So, for example:

 <xtal-editor be-observant='{
    "open": "expandAll",
    "expandAll": "expandAll",
    "readOnly": "readOnly"
}'></xtal-editor>

is interpreted to mean: "any time the host's expandAll property changes (communicated via expand-all-changed event), set this instance's "open" property to the same value. Likewise with the other two lhs/rhs pairs.

The host is obtained by calling the native function el.getRootNode(). If that is a miss, it searches for the closest parent containing a dash.

To specify a different source to observe other than the host, there are numerous other options, which are catalogued below.

NB's

NB I: Editing large JSON attributes like this is quite error-prone, if you are like me. The json-in-html VSCode extension can help with this issue. That extension is compatible with pressing "." on the github page and with the web version of vs-code.

NB II: Whilst the first example involves more tags, and may often impose a slightly higher performance penalty, it is (subjectively) a bit more pleasant to type, and to reason about, add comments to, and to debug. Perhaps starting with the former approach, and then moving to this approach when it is close to being ready for production may be the way to reconcile this. Other approaches could be to transform one into the other during build time, or sometime during template processing (pre- or post- cloning).

To make debugging easier, set JSON key "debug" to true.

NB III: The attribute name "be-observant" is configurable. "data-be-observant" also works, with the default configuration. The only limitation as far as naming is the attribute must start with be-* (which also guarentees data-be-* as well).

NB IV: The syntax, and the core code behind be-observant, is also used by a fair number of other web components in the may-it-be family of web components, so it is worthwhile expounding on exactly what that syntax means.

Syntax in depth

First we need to choose what to observe. This is done via a number of alternative keys:

What to observe
Key Meaning
unspecified Observe the host element via the native function el.getRootNode(). If that is a miss, it searches for the closest parent containing a dash.
observe Do an "up-search" -- previous siblings, parent, previous siblings of parent, etc, until an element "css matching" the value of "observe" is found. Stop at any ShadowDOM boundary.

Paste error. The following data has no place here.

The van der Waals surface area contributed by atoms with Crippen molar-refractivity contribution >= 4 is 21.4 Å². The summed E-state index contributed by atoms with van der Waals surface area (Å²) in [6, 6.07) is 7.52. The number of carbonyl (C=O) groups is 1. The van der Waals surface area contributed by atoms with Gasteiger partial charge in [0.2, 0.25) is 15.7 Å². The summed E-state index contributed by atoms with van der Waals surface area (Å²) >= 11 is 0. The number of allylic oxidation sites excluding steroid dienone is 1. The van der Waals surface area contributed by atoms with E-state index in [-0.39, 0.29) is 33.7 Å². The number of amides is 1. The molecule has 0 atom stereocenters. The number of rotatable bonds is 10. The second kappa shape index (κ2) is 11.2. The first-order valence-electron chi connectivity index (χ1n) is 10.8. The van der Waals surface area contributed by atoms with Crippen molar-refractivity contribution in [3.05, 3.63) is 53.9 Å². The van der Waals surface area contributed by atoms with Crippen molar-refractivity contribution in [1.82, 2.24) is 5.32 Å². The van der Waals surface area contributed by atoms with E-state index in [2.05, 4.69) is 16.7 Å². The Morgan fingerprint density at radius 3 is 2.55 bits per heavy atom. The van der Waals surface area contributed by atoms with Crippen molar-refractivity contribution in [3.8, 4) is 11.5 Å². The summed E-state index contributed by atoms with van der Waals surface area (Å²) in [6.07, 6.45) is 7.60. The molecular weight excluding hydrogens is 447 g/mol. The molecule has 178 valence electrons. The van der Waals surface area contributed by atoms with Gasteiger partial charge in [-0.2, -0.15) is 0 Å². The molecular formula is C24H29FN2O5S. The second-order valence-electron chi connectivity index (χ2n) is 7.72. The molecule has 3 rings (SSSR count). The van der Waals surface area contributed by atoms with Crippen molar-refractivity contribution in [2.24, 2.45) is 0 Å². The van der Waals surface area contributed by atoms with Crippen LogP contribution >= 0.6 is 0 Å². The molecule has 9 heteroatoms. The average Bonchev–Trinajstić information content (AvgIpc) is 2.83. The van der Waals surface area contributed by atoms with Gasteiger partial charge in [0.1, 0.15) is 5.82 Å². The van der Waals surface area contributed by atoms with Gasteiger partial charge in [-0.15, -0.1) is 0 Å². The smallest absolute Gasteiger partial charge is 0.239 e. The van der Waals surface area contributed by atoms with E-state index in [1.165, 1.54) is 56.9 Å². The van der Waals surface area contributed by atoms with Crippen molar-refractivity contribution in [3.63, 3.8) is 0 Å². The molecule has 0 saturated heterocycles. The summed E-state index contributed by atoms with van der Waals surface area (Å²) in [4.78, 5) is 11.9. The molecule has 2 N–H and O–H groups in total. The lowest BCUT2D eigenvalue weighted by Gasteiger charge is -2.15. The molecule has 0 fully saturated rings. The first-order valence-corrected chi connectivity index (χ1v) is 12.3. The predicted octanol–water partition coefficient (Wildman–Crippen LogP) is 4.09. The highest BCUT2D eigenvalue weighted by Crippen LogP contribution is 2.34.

observeClosest Use the native function call "closest" to find the element to observe.
observeClosestOrHost Use the native function call "closest". If that's null, do el.getRootNode()
observeSelf Observe self
observeWinObj Observe window object. Example: observeWinObj:appHistory

Once we find the element to observe, next we need to specify what property or event to listen to on that element.

When to react
Key Meaning Notes
on Name (or "type") of event to listen for. Uses the standard el.addEventListener([on]) If not specified, will be set to the value of valFromTarget, after turning it into lisp case and appending with -changed.
onSet Watches for property changes made via invoking the setter of the property.

Next we specify what to pass from the element we are observing and possibly from the event.

Getting the value
Key Meaning Notes
valFromTarget Specify a path from the target to "pull" when the event is raised or the property changes, using "." notation. Use | for limited support for method invocation. E.g. "current.getState|" will invoke the getState method on the current object. Aliased by "vft". Can also be used to auto-set the "on" value as described above.
vft Abbrev. for valFromTarget
valFromEvent Specify a path from the event to "pull" when the event fires
fromProxy Specify the name of a proxy ("ifWantsToBe") from another may-it-be decorator

Big time short cuts.

When working with be-observant, we will likely encounter the following patterns rather frequently:

<my-element be-observant='{
    "typicalProp1": {"vft": "myHostProp1"},
    "typicalProp2": {"onSet": "myHostProp2", "vft": "myHostProp2"}
}'>

These are already shortcuts for a number of configurable atomic operations, but even these shortcuts get to feeling rather repetitive in many circumstances.

The shortcut for these two scenarios is shown below:

<my-element be-observant='{
    "typicalProp1": "myHostProp1",
    "typicalProp2": ".myHostProp2"
}'>

Being host-ish

Sometimes there are scenarios where we would like to benefit from the shortcuts above, but don't want to use Shadow DOM on a containing component just for the benefit of the shortcut.

An element can declare itself to be a host for these purposes by adding global attribute "itemscope". Be-observant searches for such an element before doing the getRootNode() call.

Under the hood, this scenario will use another option: observeClosestOrHost (ocoho for short), which tries using the native "closest" query first, and if that fails, does getRootNode()

Configuration Parameters

Observe another proxy

"fromProxy" can be added, indicating that the data we want referenced or copied from the target element should actually come from a virtual property of the proxy.

<list-sorter  upgrade=* if-wants-to-be=sorted with-binding></list-sorter>

...

<button be-toggled></button>

...

<ul be-sorted='{"nodeSelectorToSortOn":"span"}' be-sorted-with-binding='{
    "direction": {"observe": "button", "fromProxy":"toggled", "vft": "on", "valIfTrue": "asc", "valIfFalse": "desc", "to-proxy": "sorted"}
}'>
    <li>
        <span>Zorse</span>
    </li>
    <li>
        <span>Aardvark</span>
    </li>
</ul>

Add filter

If array, allow when to follow xtal notation:

where:{ ifAllOf:[], ifNoneOf:[] }

Pass to another proxy on the same element[TODO]

use to-proxy